This hazard was relayed to the caller, along with the recommendation that crews remediating the spillage should be equipped with suitable protective equipment. Butyl-rubber gloves, chemical-resistant coveralls, boots, and goggles were recommended. The caller asked about the need for a breathing apparatus, and the emergency responder explained that respiratory protection is not necessary due to the lack of dusts or vapors, though it could be considered as a precaution.
CEFIC recommends that level-1 service providers have a level of operational and tactical awareness. This includes knowing what equipment is available to a caller and what challenges they may face, such as limited operating time when using a breathing apparatus, loss of dexterity in gas-tight suits, or even the suitability of some equipment in potentially explosive atmospheres. NCEC’s responders take part in training where they are given a tactical appreciation of the equipment available to fire and rescue services and are trained in chemical first-aid, spillage remediation, and a range of other areas such as regulatory affairs and specific incident types.
The fire officer started to formulate a plan in conjunction with NCEC’s emergency responder. Two crew members equipped with appropriate personal protective equipment approached the vehicle and began to collect the spillage into an over drum for disposal. The damaged bag of prills was unloaded and placed into containment, the rest of the load was secured, and the vehicles were recovered.
It had started to rain heavily by this time, and the fire officer asked if the rainwater would react with the spillage. The emergency responder assured the fire officer that this is not the case since sodium hydroxide is not water reactive, adding that it can dissolve readily in water. As a result, water around the spillage would need to be contained rather than be allowed to drain away. The officer ordered the roadside drains to be blocked and notified the French environmental authorities so that permission to allow the product to enter the environment could be obtained.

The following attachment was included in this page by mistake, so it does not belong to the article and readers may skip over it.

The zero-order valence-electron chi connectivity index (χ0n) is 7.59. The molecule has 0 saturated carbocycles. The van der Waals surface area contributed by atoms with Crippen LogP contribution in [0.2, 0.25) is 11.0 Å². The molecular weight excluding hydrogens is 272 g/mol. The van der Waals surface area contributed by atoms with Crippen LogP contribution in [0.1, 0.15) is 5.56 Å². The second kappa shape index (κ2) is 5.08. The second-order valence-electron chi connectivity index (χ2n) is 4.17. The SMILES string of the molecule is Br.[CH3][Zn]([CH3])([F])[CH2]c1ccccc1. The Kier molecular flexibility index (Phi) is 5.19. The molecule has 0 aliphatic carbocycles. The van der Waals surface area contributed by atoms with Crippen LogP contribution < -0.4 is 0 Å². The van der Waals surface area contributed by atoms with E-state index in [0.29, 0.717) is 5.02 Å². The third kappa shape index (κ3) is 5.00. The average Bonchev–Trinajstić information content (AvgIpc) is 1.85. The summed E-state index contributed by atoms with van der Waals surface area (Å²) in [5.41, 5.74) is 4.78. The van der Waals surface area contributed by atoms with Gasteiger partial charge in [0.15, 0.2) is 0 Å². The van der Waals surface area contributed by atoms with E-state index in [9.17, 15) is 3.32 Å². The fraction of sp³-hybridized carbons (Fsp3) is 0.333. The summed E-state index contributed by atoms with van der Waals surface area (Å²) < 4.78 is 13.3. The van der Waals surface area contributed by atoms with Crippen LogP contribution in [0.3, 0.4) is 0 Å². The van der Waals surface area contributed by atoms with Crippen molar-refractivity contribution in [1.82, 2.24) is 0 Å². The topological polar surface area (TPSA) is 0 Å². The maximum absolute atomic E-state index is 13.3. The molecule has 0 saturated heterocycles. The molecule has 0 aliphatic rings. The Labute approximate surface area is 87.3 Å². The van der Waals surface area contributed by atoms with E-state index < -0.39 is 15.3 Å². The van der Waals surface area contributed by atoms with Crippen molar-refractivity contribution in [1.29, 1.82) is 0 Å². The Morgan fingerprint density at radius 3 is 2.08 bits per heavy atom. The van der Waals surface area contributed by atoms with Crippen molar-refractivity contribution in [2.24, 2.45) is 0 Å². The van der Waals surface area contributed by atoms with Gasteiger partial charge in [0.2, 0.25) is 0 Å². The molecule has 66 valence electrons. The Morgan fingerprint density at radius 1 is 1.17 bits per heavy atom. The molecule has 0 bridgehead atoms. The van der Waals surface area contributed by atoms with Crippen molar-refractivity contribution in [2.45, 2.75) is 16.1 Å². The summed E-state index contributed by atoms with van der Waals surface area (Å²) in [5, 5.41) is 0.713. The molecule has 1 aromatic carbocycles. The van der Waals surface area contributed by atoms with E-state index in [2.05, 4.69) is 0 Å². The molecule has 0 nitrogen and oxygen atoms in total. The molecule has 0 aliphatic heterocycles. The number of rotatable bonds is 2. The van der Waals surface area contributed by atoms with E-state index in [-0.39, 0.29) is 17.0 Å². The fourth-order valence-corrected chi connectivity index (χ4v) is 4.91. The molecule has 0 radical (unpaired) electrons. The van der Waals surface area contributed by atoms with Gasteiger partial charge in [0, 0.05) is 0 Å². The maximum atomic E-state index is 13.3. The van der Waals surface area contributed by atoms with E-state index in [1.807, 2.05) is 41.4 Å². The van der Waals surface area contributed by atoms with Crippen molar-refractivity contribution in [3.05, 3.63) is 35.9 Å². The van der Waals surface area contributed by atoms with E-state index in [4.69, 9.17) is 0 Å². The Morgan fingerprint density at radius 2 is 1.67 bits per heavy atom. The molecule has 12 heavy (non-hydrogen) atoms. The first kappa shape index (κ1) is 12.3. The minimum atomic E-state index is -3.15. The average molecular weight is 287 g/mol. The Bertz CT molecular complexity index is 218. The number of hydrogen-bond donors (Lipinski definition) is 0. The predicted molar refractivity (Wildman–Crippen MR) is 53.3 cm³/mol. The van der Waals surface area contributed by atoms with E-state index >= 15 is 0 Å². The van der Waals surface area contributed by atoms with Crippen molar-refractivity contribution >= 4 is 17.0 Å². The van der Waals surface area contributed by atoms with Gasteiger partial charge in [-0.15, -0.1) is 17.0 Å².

Knowledge of chemical behavior is key in any emergency-response scenario. For example, knowing quickly (within less than 5 min) where and when a flammable gas might be released can be the difference between safety and a fire or explosive incident. In our example, knowing that the rainwater will be carrying large amounts of sodium hydroxide helps inform the on-scene response. Instead of allowing the water to drain undiluted, responders can agree on a course of action with the relevant authorities and apply controls as necessary. Here, it would most likely be washing away any contaminated water with large volumes of uncontaminated water. This level of knowledge is aided by the responders having suitable levels of technical knowledge such as a degree in chemistry or equivalent (e.g., chemical engineering, environmental protection, or toxicology).
The plan came together, and the caller thanked the responder for the assistance and the interpreter for facilitating the conversation. The emergency responder explained that if any further help was needed, the caller could ring the emergency line again. Before ending the call, the emergency responder took details from the caller so that the incident could be investigated by the manufacturer of the sodium hydroxide. After the call, the officer returned to his duties of overseeing the remediation. The road was partially reopened, and it was hoped it would be fully reopened before rush hour.
In this case, the manufacturer had stated that it wanted to be made aware immediately of any incidents involving its products that were significant in scale and involved the emergency services. To enable this to happen, the manufacturer had provided NCEC with details of the correct contact person, their telephone number, and their language capabilities. In this case, the contact was based in France and spoke English. NCEC’s emergency responder called the designated person and relayed the incident details and actions that had been taken. The contact was satisfied that there would be no further harm caused by the incident.
The manufacturer was aware of which of its clients the shipment was meant for and could begin coordinating a response. The contact asked for the incident details to be sent via email, which the responder agreed to do. The email was prepared and sent, and the responder returned to the poison center notification.
Chemicals will always present a hazard, and incidents will always be a reality of operating within the chemical industry. However, with level-1 response available at all times, these incidents can be quickly and safely dealt with to ensure minimum harm. Though this was a large-scale incident, the right response is just as important when a child takes a sip of pesticide, a worker mixes two products by accident, or a chemical warehouse is involved in a fire.